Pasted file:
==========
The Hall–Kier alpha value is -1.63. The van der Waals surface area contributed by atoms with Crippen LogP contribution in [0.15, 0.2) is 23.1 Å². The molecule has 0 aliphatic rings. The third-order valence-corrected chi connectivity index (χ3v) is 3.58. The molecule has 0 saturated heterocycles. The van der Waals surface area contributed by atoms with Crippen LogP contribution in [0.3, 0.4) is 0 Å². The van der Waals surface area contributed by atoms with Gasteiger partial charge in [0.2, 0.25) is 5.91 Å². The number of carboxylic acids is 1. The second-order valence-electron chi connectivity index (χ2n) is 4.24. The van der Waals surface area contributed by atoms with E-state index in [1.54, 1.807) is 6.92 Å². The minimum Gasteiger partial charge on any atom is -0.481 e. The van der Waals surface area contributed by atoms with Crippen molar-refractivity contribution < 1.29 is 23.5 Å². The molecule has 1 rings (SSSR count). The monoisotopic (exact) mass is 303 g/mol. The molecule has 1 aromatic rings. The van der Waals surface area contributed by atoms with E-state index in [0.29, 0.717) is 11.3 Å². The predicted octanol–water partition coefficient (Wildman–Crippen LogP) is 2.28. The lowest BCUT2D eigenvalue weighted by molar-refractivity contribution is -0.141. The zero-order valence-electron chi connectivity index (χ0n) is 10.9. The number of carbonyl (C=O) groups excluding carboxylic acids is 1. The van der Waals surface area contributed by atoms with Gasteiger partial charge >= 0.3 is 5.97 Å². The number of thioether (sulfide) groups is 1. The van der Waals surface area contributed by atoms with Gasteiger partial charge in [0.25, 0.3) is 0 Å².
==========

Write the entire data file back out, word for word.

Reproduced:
The Hall–Kier alpha value is -1.63. The van der Waals surface area contributed by atoms with Crippen LogP contribution in [0.15, 0.2) is 23.1 Å². The molecule has 0 aliphatic rings. The third-order valence-corrected chi connectivity index (χ3v) is 3.58. The molecule has 0 saturated heterocycles. The van der Waals surface area contributed by atoms with Crippen LogP contribution in [0.3, 0.4) is 0 Å². The van der Waals surface area contributed by atoms with Gasteiger partial charge in [0.2, 0.25) is 5.91 Å². The number of carboxylic acids is 1. The second-order valence-electron chi connectivity index (χ2n) is 4.24. The van der Waals surface area contributed by atoms with E-state index in [1.54, 1.807) is 6.92 Å². The minimum Gasteiger partial charge on any atom is -0.481 e. The van der Waals surface area contributed by atoms with Crippen molar-refractivity contribution < 1.29 is 23.5 Å². The molecule has 1 rings (SSSR count). The monoisotopic (exact) mass is 303 g/mol. The molecule has 1 aromatic rings. The van der Waals surface area contributed by atoms with E-state index in [0.29, 0.717) is 11.3 Å². The predicted octanol–water partition coefficient (Wildman–Crippen LogP) is 2.28. The lowest BCUT2D eigenvalue weighted by molar-refractivity contribution is -0.141. The zero-order valence-electron chi connectivity index (χ0n) is 10.9. The number of carbonyl (C=O) groups excluding carboxylic acids is 1. The van der Waals surface area contributed by atoms with Gasteiger partial charge >= 0.3 is 5.97 Å². The number of thioether (sulfide) groups is 1. The van der Waals surface area contributed by atoms with Gasteiger partial charge in [0.25, 0.3) is 0 Å².